Ask Your Preacher
We recently had a man from the congregation preach for us, and as he talked, he told the unfortunate story of how his son's life was not in accordance with God's will and how he wished so much that he could even share a meal with him, but because of his sinful state, he could not be around him. Is this the kind of separation the Bible teaches we are to have from those outside Christ? How can we be a light to those not in Christ if we can't speak a word to them?
Dear Seems Harsh,
It sounds like this man’s son became a Christian and then fell away. When that happens, the church is told to show tough love and separate themselves from the wayward brother or sister. We are commanded to “withdraw from” and “have no company with” an ungodly Christian (2 Thess 3:6, 1 Cor 5:1-13). We are to do this for the sinner’s own good, hoping it will bring shame on them, and they will repent (2 Thess 3:14). This is really a loving thing to do even though it is a hurtful and sorrowful act for all people involved. The church is given strict orders to withdraw and not associate with a wayward brother or sister (1 Cor 5:13).
However, the immediate family doesn’t have the same “black and white” guidelines. In fact, we see that in some scenarios, the family is commanded to do the opposite – as in the case of an unbelieving spouse (1 Cor 7:13). Sometimes the family has a greater influence by still associating with the wayward Christian… in other cases, the family finds the best way to help the sinning loved one is to separate themselves. When dealing with immediate family, there are wisdom and judgment calls involved.
It is important to note that when a Christian turns back to a life of sin, the church is supposed to separate themselves from them… but that command only applies to wayward Christians. The apostle Paul specifically tells us that we should try to draw near and affect the lives of sinners that haven’t ever obeyed the gospel (1 Cor 5:9-10). Christians should seek to be lights in the world and examples to those who have never known Christ.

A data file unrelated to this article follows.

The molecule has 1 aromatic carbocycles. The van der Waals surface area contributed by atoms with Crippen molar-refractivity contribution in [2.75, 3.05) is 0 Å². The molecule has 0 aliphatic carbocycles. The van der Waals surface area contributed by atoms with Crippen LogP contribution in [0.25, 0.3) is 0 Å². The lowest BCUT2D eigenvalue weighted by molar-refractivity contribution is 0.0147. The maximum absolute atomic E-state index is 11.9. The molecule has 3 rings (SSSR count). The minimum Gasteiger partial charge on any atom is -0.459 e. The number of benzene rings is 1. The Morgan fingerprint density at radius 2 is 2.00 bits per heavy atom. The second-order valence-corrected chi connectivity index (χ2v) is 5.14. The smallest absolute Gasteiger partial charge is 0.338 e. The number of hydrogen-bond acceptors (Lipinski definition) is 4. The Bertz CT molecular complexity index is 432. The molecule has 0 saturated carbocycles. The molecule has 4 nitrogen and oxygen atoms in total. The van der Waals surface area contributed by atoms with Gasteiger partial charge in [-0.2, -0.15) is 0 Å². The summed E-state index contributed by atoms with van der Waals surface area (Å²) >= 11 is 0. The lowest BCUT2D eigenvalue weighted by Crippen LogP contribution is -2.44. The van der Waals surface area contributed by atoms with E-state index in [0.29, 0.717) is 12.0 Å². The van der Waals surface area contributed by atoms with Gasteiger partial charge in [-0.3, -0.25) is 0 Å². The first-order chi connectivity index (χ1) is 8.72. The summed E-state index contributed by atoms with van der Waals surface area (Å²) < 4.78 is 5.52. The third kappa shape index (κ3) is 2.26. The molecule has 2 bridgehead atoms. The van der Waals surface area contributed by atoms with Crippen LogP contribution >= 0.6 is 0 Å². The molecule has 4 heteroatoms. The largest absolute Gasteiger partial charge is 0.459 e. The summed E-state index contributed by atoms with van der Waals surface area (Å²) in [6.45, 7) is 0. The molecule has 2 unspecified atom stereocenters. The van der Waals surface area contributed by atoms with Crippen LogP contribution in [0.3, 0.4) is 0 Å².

There are some things that I can't comprehend. I'm having to watch my mom slowly die of cancer. Why would a loving God put my family through this? If God is so great and powerful, why won't He heal her? She is the only parent my siblings and I have ever had. Please help me to make sense of it all.
Child In Distress
Dear Child In Distress,
Life here on this planet is full of heartaches, and we here at AYP cannot imagine how devastated you are right now. This world is full of all sorts of disease, pain, violence, and strife – but God didn’t cause those things, sin did. All bad things are a result of sin. When God made the world, He placed mankind in the Garden of Eden and gave us a joyously blissful existence in that paradise. Who caused the pain? We did. It is sin that has brought all of the death, disease, decay, pain, suffering, troubles, and heartaches into our world. We all, in varying degrees, are reaping the benefits of a world with sin in it. Sickness is a consequence of Adam and Eve’s sin in the Garden of Eden. One of the curses of their sin was that we all must face our own mortality – life is finite. Sickness, disease, and pain are a part of the human existence. Sadly, this is true even for our children. When God gave us freewill, He gave us the right to cause problems for ourselves and others, and if He simply removed all the consequences for our actions, He would be removing our freedoms as well.
Sometimes bad things simply happen because they happen. Job suffered greatly, and his children died, but it wasn’t his (or their) fault. Job hadn’t done anything wrong, nor had his kids. It all happened because Satan wanted to do evil (Job 1:6). As long as we live in this world of sin, there will be troubles. Sometimes, there isn’t anyone at fault… just time and chance wreaking havoc in a sinful world (Eccl 9:11).
Regardless of the reasons, your mother’s illness is devastating to you – and rightfully so. You have every right to be hurt, but don’t let that hurt cause you to turn your back on God who wants to save us all from this sinful world. After all, God gave His Son’s life for us – He knows how painful this is for you and knows exactly how to give you comfort through this dark hour.